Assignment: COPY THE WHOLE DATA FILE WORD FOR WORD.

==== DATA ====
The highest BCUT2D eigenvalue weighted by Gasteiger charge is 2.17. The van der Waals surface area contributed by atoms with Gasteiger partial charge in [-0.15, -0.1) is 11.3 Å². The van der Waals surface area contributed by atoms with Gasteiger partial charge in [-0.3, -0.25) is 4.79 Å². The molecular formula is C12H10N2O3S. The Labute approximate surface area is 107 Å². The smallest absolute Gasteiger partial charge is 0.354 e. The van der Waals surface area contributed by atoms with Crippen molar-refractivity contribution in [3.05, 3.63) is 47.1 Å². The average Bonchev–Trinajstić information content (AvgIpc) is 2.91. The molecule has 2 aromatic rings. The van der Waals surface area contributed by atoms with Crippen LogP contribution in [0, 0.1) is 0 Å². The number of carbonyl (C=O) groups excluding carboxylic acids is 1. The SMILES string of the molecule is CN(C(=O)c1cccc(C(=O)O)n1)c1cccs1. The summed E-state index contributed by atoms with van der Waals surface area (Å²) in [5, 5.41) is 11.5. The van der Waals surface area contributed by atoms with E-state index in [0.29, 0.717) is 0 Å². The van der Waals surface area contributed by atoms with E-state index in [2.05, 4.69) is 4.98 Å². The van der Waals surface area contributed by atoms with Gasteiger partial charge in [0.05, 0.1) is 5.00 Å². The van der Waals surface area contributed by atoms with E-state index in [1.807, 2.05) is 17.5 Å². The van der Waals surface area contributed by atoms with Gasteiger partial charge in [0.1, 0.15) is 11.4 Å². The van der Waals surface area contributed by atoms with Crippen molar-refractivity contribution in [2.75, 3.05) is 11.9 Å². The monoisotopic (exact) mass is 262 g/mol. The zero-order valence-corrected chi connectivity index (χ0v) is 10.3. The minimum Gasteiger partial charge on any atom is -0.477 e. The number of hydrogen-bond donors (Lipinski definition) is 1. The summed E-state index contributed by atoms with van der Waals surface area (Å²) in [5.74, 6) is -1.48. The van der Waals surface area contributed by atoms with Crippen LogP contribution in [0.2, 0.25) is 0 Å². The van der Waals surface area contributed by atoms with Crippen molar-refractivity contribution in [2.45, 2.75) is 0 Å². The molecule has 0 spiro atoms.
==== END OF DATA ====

The highest BCUT2D eigenvalue weighted by Gasteiger charge is 2.17. The van der Waals surface area contributed by atoms with Gasteiger partial charge in [-0.15, -0.1) is 11.3 Å². The van der Waals surface area contributed by atoms with Gasteiger partial charge in [-0.3, -0.25) is 4.79 Å². The molecular formula is C12H10N2O3S. The Labute approximate surface area is 107 Å². The smallest absolute Gasteiger partial charge is 0.354 e. The van der Waals surface area contributed by atoms with Crippen molar-refractivity contribution in [3.05, 3.63) is 47.1 Å². The average Bonchev–Trinajstić information content (AvgIpc) is 2.91. The molecule has 2 aromatic rings. The van der Waals surface area contributed by atoms with Crippen LogP contribution in [0, 0.1) is 0 Å². The number of carbonyl (C=O) groups excluding carboxylic acids is 1. The SMILES string of the molecule is CN(C(=O)c1cccc(C(=O)O)n1)c1cccs1. The summed E-state index contributed by atoms with van der Waals surface area (Å²) in [5, 5.41) is 11.5. The van der Waals surface area contributed by atoms with E-state index in [0.29, 0.717) is 0 Å². The van der Waals surface area contributed by atoms with E-state index in [2.05, 4.69) is 4.98 Å². The van der Waals surface area contributed by atoms with Gasteiger partial charge in [0.05, 0.1) is 5.00 Å². The van der Waals surface area contributed by atoms with E-state index in [1.807, 2.05) is 17.5 Å². The van der Waals surface area contributed by atoms with Gasteiger partial charge in [0.1, 0.15) is 11.4 Å². The van der Waals surface area contributed by atoms with Crippen molar-refractivity contribution in [2.75, 3.05) is 11.9 Å². The monoisotopic (exact) mass is 262 g/mol. The zero-order valence-corrected chi connectivity index (χ0v) is 10.3. The minimum Gasteiger partial charge on any atom is -0.477 e. The number of hydrogen-bond donors (Lipinski definition) is 1. The summed E-state index contributed by atoms with van der Waals surface area (Å²) in [5.74, 6) is -1.48. The van der Waals surface area contributed by atoms with Crippen LogP contribution in [0.2, 0.25) is 0 Å². The van der Waals surface area contributed by atoms with Crippen molar-refractivity contribution in [2.45, 2.75) is 0 Å². The molecule has 0 spiro atoms.